Fingal Bay was originally known as False Bay, often mistaken for the entrance to Port Stephens. The township is surrounded by the Tomaree National Park, and its beach was made famous in the ‘So where the bloody hell are you?’ ad campaign (thanks, ScoMo).
A narrow stretch of sand, Fingal Spit, connects the mainland to Fingal Island. Cross at your peril – strong waves and deep channels make this journey hazardous. The Port Stephens Lighthouse on the island is heritage listed and still in operation. The keeper’s house, constructed with the same imported sandstone, is now in ruins, providing an eerie reminder of life in early Australia. Dogs are prohibited on Fingal Beach, however the adjoining foreshore reserve has on and off leash areas.
Shoal Bay is a magnificent horseshoe bay, the sands stretching 2.5km, providing calm waters and unbelievable views. The area of the beach closest to Tomaree Mountain is off lead, providing freedom to play in a beautiful setting.
Near Nelson Bay, Bagnalls Beach Reserve is an off lead dog exercise area, with access to a remarkable beach for dogs to socialise. This unspoiled, friendly beach is the go-to for dogs, great for long walks, ball chasing and splashing in the sea. Dozens of swans sit atop a rare seagrass meadow off the beach. This is the only underwater plant that produces a flower, and is crucial to the ecosystem.
A lovely small beach in Nelson Bay, Little Beach, provides access to Nelson Head Lighthouse. The site was chosen in 1875 as the best vantage point to view the waters of the port. This is fabulous walk with your dog on lead while you’re in the Bay.
Birubi Point Beach
Birubi Point Beach is a stunning off lead beach in Anna Bay. It is a huge expanse of sand to run and roam which your dogs will love. Dogs are not permitted at the cafe, but pick up a coffee and a bite to eat before or after your walk, and enjoy the view from the grassed area out the front. There is plenty of space, and it is a popular hangout for dogs and humans to relax by the sea.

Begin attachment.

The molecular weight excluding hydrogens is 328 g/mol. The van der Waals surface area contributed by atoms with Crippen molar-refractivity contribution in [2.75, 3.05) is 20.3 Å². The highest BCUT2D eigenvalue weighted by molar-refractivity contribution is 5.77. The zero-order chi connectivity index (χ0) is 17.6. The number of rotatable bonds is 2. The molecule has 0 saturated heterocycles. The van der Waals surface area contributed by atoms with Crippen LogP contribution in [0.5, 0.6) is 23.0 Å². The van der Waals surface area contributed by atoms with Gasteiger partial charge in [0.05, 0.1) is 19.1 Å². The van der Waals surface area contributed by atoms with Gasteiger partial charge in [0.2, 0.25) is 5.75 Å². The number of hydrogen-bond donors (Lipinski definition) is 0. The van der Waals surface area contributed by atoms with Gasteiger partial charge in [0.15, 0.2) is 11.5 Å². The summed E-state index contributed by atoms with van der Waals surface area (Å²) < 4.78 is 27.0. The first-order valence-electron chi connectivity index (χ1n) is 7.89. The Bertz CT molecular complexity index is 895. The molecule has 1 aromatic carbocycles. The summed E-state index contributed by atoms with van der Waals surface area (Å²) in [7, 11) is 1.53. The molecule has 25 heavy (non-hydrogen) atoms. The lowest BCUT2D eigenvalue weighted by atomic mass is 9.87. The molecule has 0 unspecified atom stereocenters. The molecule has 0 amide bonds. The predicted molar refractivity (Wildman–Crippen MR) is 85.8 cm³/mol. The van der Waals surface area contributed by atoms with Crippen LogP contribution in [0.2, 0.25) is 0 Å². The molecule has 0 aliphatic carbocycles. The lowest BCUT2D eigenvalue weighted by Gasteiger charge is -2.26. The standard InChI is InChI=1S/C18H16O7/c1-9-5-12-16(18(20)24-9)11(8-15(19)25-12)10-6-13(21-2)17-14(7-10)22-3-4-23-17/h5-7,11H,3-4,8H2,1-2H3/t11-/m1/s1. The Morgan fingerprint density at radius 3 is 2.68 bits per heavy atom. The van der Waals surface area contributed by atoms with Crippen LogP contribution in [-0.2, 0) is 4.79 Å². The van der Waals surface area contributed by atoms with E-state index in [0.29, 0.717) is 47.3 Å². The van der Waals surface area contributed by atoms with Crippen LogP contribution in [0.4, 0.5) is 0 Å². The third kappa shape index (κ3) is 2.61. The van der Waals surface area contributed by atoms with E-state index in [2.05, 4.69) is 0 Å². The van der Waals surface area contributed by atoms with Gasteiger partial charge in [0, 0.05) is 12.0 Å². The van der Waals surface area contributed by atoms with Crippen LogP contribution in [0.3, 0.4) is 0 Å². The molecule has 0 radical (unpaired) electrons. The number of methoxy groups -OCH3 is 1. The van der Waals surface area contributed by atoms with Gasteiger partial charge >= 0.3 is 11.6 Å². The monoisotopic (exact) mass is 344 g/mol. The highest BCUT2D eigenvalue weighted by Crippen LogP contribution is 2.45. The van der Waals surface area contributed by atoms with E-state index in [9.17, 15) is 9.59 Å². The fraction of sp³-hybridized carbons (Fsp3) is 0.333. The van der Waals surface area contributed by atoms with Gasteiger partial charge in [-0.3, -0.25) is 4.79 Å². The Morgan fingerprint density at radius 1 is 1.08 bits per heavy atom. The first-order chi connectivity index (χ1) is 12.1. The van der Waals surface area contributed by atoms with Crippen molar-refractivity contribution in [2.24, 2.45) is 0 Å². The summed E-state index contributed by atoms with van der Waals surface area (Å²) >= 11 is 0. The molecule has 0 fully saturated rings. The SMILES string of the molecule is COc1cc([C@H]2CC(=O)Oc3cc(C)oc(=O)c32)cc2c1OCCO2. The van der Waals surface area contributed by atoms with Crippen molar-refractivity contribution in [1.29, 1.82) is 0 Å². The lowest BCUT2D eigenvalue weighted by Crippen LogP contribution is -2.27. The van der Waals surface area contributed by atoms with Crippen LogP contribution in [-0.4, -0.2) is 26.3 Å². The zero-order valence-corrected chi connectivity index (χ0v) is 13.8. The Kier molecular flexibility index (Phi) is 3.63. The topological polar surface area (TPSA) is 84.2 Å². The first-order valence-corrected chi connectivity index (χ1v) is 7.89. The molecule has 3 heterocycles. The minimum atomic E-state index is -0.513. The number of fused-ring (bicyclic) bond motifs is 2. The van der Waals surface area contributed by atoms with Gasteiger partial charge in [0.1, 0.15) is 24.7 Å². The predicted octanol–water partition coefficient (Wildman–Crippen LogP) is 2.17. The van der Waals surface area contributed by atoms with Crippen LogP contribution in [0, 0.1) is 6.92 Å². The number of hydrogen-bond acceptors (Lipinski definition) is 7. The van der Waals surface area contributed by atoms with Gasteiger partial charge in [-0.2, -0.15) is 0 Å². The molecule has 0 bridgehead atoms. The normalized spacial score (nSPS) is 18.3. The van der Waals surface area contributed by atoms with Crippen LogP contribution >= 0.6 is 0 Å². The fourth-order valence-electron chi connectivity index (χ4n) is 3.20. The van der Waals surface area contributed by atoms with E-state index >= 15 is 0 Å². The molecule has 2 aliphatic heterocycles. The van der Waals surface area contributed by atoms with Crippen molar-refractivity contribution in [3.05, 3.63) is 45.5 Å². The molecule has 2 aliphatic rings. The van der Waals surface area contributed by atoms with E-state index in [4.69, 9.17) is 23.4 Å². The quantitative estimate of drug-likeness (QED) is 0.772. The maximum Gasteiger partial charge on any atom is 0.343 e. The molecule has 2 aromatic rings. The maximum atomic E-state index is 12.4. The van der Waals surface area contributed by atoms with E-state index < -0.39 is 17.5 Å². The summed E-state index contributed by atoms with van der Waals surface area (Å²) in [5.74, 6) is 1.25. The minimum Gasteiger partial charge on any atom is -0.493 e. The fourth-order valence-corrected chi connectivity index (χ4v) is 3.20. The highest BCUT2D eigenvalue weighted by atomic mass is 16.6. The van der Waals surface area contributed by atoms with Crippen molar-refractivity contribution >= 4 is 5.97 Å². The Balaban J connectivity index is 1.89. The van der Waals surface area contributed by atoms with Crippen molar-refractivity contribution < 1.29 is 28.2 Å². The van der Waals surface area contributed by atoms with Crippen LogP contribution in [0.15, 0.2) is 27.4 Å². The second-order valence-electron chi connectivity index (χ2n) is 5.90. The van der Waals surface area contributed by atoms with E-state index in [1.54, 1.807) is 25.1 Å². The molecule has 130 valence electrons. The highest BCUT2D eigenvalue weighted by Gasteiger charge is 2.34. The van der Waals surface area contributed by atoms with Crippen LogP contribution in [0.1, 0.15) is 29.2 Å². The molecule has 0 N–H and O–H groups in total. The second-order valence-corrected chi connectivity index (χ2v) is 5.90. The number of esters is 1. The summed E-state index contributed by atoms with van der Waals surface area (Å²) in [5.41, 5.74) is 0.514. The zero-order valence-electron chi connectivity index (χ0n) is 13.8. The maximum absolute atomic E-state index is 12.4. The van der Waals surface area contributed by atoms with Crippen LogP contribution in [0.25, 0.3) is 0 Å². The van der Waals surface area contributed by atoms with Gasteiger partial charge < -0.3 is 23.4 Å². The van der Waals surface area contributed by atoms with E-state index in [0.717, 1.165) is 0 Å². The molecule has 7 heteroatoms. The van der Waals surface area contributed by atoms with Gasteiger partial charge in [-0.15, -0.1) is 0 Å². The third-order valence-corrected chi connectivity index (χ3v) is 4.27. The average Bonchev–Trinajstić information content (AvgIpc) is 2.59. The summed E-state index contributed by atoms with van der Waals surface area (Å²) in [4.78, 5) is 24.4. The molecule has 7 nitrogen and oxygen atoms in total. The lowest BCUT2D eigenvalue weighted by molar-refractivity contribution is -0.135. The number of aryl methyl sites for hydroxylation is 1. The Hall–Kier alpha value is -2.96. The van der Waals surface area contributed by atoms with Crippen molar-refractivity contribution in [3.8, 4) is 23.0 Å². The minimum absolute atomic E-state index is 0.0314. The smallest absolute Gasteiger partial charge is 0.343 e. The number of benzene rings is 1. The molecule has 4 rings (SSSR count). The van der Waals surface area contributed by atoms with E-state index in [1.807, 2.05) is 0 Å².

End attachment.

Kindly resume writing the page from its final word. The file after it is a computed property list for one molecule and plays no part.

As many of these bays are surrounded by the Tomaree National Park, the walking trails are not an option when you have dogs. Wander through the towns instead, or visit the local parks. Lancaster Park, Soldiers Point, is a newly constructed off lead park which is fully fenced, and a good option if you want to get off the beach. Visit the Port Stephens council website for detailed Dog Park Maps to find the best off and on lead spots.
Places to eat Port Stephens
You’ll be needing a drink! The best place to take your dog is the Shoal Bay Country Club. This iconic pub and bar welcomes dogs of all stripes, and the incredible beachfront location provides solace after a hard day’s play. The headlands are the ultimate backdrop as you enjoy superb food or just have a few drinks, and if you’re lucky you might spot a whale migrating up the coast. The venue hosts live entertainment if you’re looking for the nightlife.
Pet Friendly Accommodation Port Stephens
Echoes at Fingal Bay – Villa 2, Port Stephens NSW
Echoes at Fingal Bay provides superior contemporary accommodation in two side-by-side villas, each with three bedrooms and all facilities. Three dogs can stay, with the villas providing the comforts of home, including blankets, treats and a doggy door. They are fully fenced and secure, in an exceptional location close to Fingal Bay and Shoal Bay, where you can shop and enjoy a coffee. The owners have two more pet-friendly properties in the area, Shearwater Guest Cottages, located on a quiet street in Shoal Bay alongside fishermen’s cottages.
The Retreat at Port Stephens, Anna Bay NSW
The Retreat at Port Stephens is a rare bush hideaway, nestled in the dunes behind Anna Bay. A range of cabins and bungalows are available within the 1.5 ha setting, with a select few offering peace and seclusion for you and your dog. You may encounter echidnas and monitor lizards, with lorikeets and rosellas in the sky. Some bungalows at The Retreat are completely pet-friendly, allowing your dogs to be inside. A fenced area will keep your dog secure, and your family will love this great holiday venue, so close to Anna Bay and the stunning Birubi Beach.
PET FRIENDLY ACCOMMODATION IN PORT STEPHENS >>
As always, when travelling with dogs be aware of their needs (and their desire for a good time too). Carry water and a bowl at all times; please do not expect water to be provided by the establishment you are visiting. Your dogs will love you if they have familiar bedding and toys, balls to chase, and their regular food. Don’t forget a food bowl too. Always pick up after your dog; it is simply bad manners to leave waste at any time, so please value the hospitality of your hosts. Be a gracious traveller, give a great review when warranted, and you will be remembered fondly.
The Hunter Valley is a rare, special part of Australia. Love your time here. Woof!
Have you visited the Hunter Valley with your dog? We would love to hear about your favourite pet-friendly accommodation, wineries and activities in the area. Comment below.